In 1904 Fred Terry and Julia Neilson played in Sunday for a run of 129 performances. The following year Charles Frohman presented John Barrymore in his first London appearance in The Dictator. In 1906 John Hare presented a short season, appearing in The Alabaster Staircase, and a revival of A Pair of Spectacles. Other productions in the first decade of the century included Raffles with Gerald du Maurier in the title role (1906), which ran for 351 performances; 1907, a series of six dramas by Somerset Maugham and others starring Marie Tempest (1907–1909); and Marie Löhr in Pinero's Preserving Mr Panmure (1911). The final production to open before the First World War was Peg o' My Heart, with Laurette Taylor, which ran for 710 performances.
In 1915 the Comedy followed the fashion for revue, presenting Albert de Courville's Shell Out! (1915), C. B. Cochran's Half-past Eight (1916), and four successive revues by André Charlot: This and That and See-Saw! (1916), and Bubbly and Tails Up (1918. They all ran well, most particularly the last two, which ran for 429 and 467 performances respectively. 
The theatre was notable for the role it played in overturning stage censorship by establishing the New Watergate Club in 1956, under producer Anthony Field. The Theatres Act 1843 was still in force and required scripts to be submitted for approval by the Lord Chamberlain's Office. Formation of the club allowed plays that had been banned due to language or subject matter to be performed under "club" conditions.
Plays produced in this way included the UK premières of Arthur Miller's A View from the Bridge, Robert Anderson's Tea and Sympathy and Tennessee Williams' Cat On A Hot Tin Roof. The law was not revoked until 1968, but in the late 1950s there was a loosening of conditions in theatre censorship, the club was dissolved and Peter Shaffer's Five Finger Exercise premièred to a public audience.
Howard Panter, Joint Chief Executive and Creative Director of ATG, told the BBC: "The work of Pinter has become an integral part of the history of the Comedy Theatre. The renaming of one of our most successful West End theatres is a fitting tribute to a man who made such a mark on British theatre and who, over his 50-year career, became recognised as one of the most influential modern British dramatists."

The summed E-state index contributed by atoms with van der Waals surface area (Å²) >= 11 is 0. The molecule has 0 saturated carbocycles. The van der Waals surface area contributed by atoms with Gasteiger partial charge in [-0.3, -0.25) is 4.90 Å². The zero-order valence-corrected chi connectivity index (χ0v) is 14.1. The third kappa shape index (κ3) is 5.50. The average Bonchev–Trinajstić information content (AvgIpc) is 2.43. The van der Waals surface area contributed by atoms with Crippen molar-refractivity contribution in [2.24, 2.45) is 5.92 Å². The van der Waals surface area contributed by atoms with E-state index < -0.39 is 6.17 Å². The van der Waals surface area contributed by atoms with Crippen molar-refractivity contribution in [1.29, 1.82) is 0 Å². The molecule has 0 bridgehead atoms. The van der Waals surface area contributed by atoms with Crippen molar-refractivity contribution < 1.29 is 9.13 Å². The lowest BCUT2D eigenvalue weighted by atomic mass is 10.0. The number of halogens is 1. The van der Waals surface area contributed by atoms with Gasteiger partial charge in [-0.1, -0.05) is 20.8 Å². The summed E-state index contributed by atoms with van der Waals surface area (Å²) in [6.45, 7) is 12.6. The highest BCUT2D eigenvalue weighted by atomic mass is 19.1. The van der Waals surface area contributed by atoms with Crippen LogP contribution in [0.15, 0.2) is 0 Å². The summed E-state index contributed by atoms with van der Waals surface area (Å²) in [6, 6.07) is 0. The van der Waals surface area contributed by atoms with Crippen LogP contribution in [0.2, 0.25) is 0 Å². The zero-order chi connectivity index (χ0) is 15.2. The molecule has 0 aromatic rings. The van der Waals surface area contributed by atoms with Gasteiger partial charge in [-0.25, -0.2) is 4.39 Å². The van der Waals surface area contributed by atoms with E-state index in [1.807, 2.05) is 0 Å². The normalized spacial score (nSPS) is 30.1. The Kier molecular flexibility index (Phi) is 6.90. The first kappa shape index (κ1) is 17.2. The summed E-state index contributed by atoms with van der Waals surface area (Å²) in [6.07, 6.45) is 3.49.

Recent and present productions
- Steptoe and Son in Murder at Oil Drum Lane (22 February 2006 – 15 April 2006) by Ray Galton and John Antrobus
- Donkeys' Years (9 May 2006 – 15 December 2006) by Michael Frayn, starring Samantha Bond, David Haig, Mark Addy and James Dreyfus
- The Rocky Horror Show (4 January 2007 – 29 January 2007) by Richard O'Brien, starring David Bedella and Suzanne Shaw
- Boeing-Boeing (15 February 2007 – 5 January 2008) by Marc Camoletti, starring Roger Allam, Frances de la Tour, Elena Roger, Mark Rylance, Daisy Beaumont, Tamzin Outhwaite, Amy Nuttall, Rhea Perlman, Jean Marsh, Jennifer Ellison, Tracey-Ann Oberman and Kevin McNally
- The Lover/The Collection (29 January 2008 – 3 May 2008) by Harold Pinter, starring Timothy West, Gina McKee, Charlie Cox and Richard Coyle
- Dickens Unplugged (9 June 2008 – 29 June 2008) by Adam Long
- Sunset Boulevard (15 December 2008 – 30 May 2009) by Andrew Lloyd Webber, directed by Craig Revel Horwood
- Too Close to the Sun (24 July 2009 – 8 August 2009), world premiere of a new musical about Ernest Hemingway
- Prick Up Your Ears (30 September 2009 – 6 December 2009) by Simon Bent, starring Matt Lucas and Chris New
- The Misanthrope (17 December 2009 – 13 March 2010) by Moliere, starring Keira Knightley, Damian Lewis, Tara Fitzgerald and Dominic Rowan
- Mrs Warren's Profession (25 March 2010 – 19 June 2010) by George Bernard Shaw, starring Felicity Kendal
- La Bête (7 July 2010 – 4 September 2010) by David Hirson, starring Mark Rylance, David Hyde Pierce and Joanna Lumley
- Birdsong (28 September 2010 – 15 January 2011) based on the book by Sebastian Faulks, starring Ben Barnes
- The Children's Hour (9 February 2011 – 7 May 2011) by Lillian Hellman, starring Keira Knightley
- Betrayal (16 June 2011 – 20 August 2011) by Harold Pinter, starring Kristin Scott Thomas, Douglas Henshall and Ben Miles
- Death and the Maiden (24 October 2011 – 21 January 2012) by Ariel Dorfman starring Thandie Newton, Tom Goodman-Hill and Anthony Calf
- Absent Friends (9 February 2012 – 14 April 2012) by Alan Ayckbourn, starring Reece Shearsmith, Kara Tointon and Elizabeth Berrington
- South Downs and The Browning Version (24 April 2012 – 21 July 2012) by Terence Rattigan, starring Nicholas Farrell, Anna Chancellor and Alex Lawther
- A Chorus of Disapproval (27 September 2012 – 5 January 2013) by Alan Ayckbourn, starring Rob Brydon, Nigel Harman and Ashley Jensen}}